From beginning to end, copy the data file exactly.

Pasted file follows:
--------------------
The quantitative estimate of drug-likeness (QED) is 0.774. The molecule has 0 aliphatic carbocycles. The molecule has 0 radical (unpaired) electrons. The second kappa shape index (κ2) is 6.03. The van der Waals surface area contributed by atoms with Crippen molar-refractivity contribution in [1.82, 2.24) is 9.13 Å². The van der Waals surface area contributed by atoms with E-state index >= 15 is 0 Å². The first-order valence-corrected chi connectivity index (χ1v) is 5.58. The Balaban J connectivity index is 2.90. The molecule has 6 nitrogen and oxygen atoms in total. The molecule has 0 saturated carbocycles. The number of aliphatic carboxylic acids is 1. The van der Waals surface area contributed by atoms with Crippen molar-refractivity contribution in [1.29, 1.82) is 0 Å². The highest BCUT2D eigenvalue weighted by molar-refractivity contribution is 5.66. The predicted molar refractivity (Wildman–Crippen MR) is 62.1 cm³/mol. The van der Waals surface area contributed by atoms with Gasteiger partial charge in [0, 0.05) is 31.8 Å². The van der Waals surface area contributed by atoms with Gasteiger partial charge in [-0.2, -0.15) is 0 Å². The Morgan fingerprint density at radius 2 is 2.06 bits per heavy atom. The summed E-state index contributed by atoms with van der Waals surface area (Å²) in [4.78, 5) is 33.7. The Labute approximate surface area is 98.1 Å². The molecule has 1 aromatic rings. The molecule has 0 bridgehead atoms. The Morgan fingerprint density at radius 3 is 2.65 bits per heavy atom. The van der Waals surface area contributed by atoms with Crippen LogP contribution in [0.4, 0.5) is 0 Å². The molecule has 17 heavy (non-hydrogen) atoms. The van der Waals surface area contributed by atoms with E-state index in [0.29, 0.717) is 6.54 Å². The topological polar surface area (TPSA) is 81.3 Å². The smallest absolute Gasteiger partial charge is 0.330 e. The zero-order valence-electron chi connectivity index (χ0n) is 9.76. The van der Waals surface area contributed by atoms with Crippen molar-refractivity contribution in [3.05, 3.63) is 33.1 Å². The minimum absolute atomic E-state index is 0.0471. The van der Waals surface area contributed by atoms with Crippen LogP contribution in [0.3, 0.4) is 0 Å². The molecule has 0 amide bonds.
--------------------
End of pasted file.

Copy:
The quantitative estimate of drug-likeness (QED) is 0.774. The molecule has 0 aliphatic carbocycles. The molecule has 0 radical (unpaired) electrons. The second kappa shape index (κ2) is 6.03. The van der Waals surface area contributed by atoms with Crippen molar-refractivity contribution in [1.82, 2.24) is 9.13 Å². The van der Waals surface area contributed by atoms with E-state index >= 15 is 0 Å². The first-order valence-corrected chi connectivity index (χ1v) is 5.58. The Balaban J connectivity index is 2.90. The molecule has 6 nitrogen and oxygen atoms in total. The molecule has 0 saturated carbocycles. The number of aliphatic carboxylic acids is 1. The van der Waals surface area contributed by atoms with Crippen molar-refractivity contribution in [1.29, 1.82) is 0 Å². The highest BCUT2D eigenvalue weighted by molar-refractivity contribution is 5.66. The predicted molar refractivity (Wildman–Crippen MR) is 62.1 cm³/mol. The van der Waals surface area contributed by atoms with Gasteiger partial charge in [0, 0.05) is 31.8 Å². The van der Waals surface area contributed by atoms with Gasteiger partial charge in [-0.2, -0.15) is 0 Å². The Morgan fingerprint density at radius 2 is 2.06 bits per heavy atom. The summed E-state index contributed by atoms with van der Waals surface area (Å²) in [4.78, 5) is 33.7. The Labute approximate surface area is 98.1 Å². The molecule has 1 aromatic rings. The molecule has 0 bridgehead atoms. The Morgan fingerprint density at radius 3 is 2.65 bits per heavy atom. The van der Waals surface area contributed by atoms with Crippen LogP contribution in [0.4, 0.5) is 0 Å². The molecule has 17 heavy (non-hydrogen) atoms. The van der Waals surface area contributed by atoms with E-state index in [0.29, 0.717) is 6.54 Å². The topological polar surface area (TPSA) is 81.3 Å². The smallest absolute Gasteiger partial charge is 0.330 e. The zero-order valence-electron chi connectivity index (χ0n) is 9.76. The van der Waals surface area contributed by atoms with Crippen molar-refractivity contribution in [3.05, 3.63) is 33.1 Å². The minimum absolute atomic E-state index is 0.0471. The van der Waals surface area contributed by atoms with Crippen LogP contribution in [0.3, 0.4) is 0 Å². The molecule has 0 amide bonds.